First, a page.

Musicologist, PhD in Arts, Head of the Research Department of the Komitas Museum-Institute, Senior Researcher at the Institute of Arts of the National Academy of Arts of RA, Lecturer at the Komitas State Conservatory of Yerevan, Liaison Officer for Armenia at the International Council for Tradition Music. She defended her dissertation thesis at the Institute of Arts of the National Academy of Arts of RA. In 2014-15, she conducted post-doctoral research at the Center for Systematic Musicology of the Graz University in Austria. Shakhkulyan is the author of the following monographs: Komitas: His Early Creative Period (Yerevan, 2014), Greeting to your New Life: Komitas for Juniors (Yerevan, 2019) and a number of published volumes. She is the author of about 30 articles published in Armenia, USA, Italy, Finland and Poland. Shakhkulyan has presented papers at international festivals, conferences and congresses in Yerevan, Budapest, Zurich, Czestochowa, St. Petersburg, Rome, Lucca, Graz, Tokyo, etc. Shakhkulyan’s research interests include Komitas’s music and musicological research, Armenian folk music, counterpoint in the Armenian, Russian and Western music and the XX century counterpoint.
KOMITAS’S BERLIN PERIOD OF CREATION
As it is well known, Komitas’s studies in Berlin played a major role in his formation as a musician. Although before then he received musical education, it lacked systematization. The influence of Berlin studies refers to each musical branch Komitas worked in: research, creation and performance. At the same time, it is logical to talk also about the opposite vectors of influences, especially in the area of folk music collection and research. In Komitas’s time period, collection of folk music was not common in the world. Komitas was a pioneer in this direction – if not the first, he was at least one of the firsts. Talking about the church music collection and research, we have to point that Komitas’s relations with Oscar Fleischer, Max Friedlander and Heinrich Bellerman, who were his teachers, were crucially influential in his further career.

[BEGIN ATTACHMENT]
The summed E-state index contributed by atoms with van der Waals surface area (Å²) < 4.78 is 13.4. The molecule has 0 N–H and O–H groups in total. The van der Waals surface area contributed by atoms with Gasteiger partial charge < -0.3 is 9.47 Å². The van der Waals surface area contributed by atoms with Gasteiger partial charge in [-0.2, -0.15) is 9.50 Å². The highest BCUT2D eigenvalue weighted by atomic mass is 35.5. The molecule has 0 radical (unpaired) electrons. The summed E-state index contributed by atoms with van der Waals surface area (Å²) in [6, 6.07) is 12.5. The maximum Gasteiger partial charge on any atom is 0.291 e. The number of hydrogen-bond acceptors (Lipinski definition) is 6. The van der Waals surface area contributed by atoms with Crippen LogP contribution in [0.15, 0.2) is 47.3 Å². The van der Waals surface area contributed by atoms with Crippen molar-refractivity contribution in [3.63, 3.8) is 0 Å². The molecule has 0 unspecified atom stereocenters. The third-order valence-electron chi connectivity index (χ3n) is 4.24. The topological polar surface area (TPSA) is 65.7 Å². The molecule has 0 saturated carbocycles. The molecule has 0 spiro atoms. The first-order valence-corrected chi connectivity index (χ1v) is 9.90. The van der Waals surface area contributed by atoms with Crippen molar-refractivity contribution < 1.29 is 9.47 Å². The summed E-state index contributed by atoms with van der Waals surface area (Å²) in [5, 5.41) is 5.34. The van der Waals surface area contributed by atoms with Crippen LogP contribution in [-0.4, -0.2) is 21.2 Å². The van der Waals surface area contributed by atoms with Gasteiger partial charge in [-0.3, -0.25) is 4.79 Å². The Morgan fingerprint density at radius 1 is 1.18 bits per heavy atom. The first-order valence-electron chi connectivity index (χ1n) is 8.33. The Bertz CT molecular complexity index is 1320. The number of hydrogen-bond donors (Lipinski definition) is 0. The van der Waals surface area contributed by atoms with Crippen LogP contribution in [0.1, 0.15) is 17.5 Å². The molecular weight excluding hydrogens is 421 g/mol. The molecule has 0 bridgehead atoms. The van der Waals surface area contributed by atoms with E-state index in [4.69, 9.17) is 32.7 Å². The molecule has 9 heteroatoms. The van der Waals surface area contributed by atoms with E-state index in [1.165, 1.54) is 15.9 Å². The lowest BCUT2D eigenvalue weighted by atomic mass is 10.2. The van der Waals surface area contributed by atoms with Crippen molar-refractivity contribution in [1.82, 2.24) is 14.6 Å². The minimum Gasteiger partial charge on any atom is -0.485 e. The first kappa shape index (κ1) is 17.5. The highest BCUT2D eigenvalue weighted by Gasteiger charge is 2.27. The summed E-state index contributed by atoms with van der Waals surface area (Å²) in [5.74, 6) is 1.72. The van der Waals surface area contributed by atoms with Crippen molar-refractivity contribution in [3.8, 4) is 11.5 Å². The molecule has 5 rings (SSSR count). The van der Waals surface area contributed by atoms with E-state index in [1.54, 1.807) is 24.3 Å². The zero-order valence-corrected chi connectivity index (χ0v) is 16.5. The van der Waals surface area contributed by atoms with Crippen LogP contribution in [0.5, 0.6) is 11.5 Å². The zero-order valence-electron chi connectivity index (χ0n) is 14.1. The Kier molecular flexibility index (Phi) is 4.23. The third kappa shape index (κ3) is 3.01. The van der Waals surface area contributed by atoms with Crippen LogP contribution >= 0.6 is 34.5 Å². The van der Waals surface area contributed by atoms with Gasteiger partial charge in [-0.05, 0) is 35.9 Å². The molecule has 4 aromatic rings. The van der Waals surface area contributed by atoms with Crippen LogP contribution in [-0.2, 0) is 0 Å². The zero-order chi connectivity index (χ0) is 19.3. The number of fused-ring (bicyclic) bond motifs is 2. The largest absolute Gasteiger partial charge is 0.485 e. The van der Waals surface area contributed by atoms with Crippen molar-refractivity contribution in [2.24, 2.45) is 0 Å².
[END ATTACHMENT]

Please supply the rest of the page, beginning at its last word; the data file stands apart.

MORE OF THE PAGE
In this paper, I will be focusing on Komitas’s works which were done in Berlin, among which being romances and choral works based on lyrics by famous German poets, piano works, chamber works, the only survived orchestral work and the Patarag in German translation. While studying Komitas’s compositional activity in Germany, a number of attractive questions arise to be discussed, which sometimes lead to unexpected results. (1) What was the applied impact of Berlin studies on Komitas? (2) An opinion circulates that Komitas’s piano works are not convenient for pianists because Komitas himself was not a master in piano performance. Both Komitas’s Berlin studies and the piano works written in Berlin reject this opinion. (3) Why do Armenian and German versions of Komitas’s Patarag differ from each other while being based on the same melodies? (4) It is also attractive to discuss the influence of German period on further activity Komitas had in Echmiadzin and Constantinople.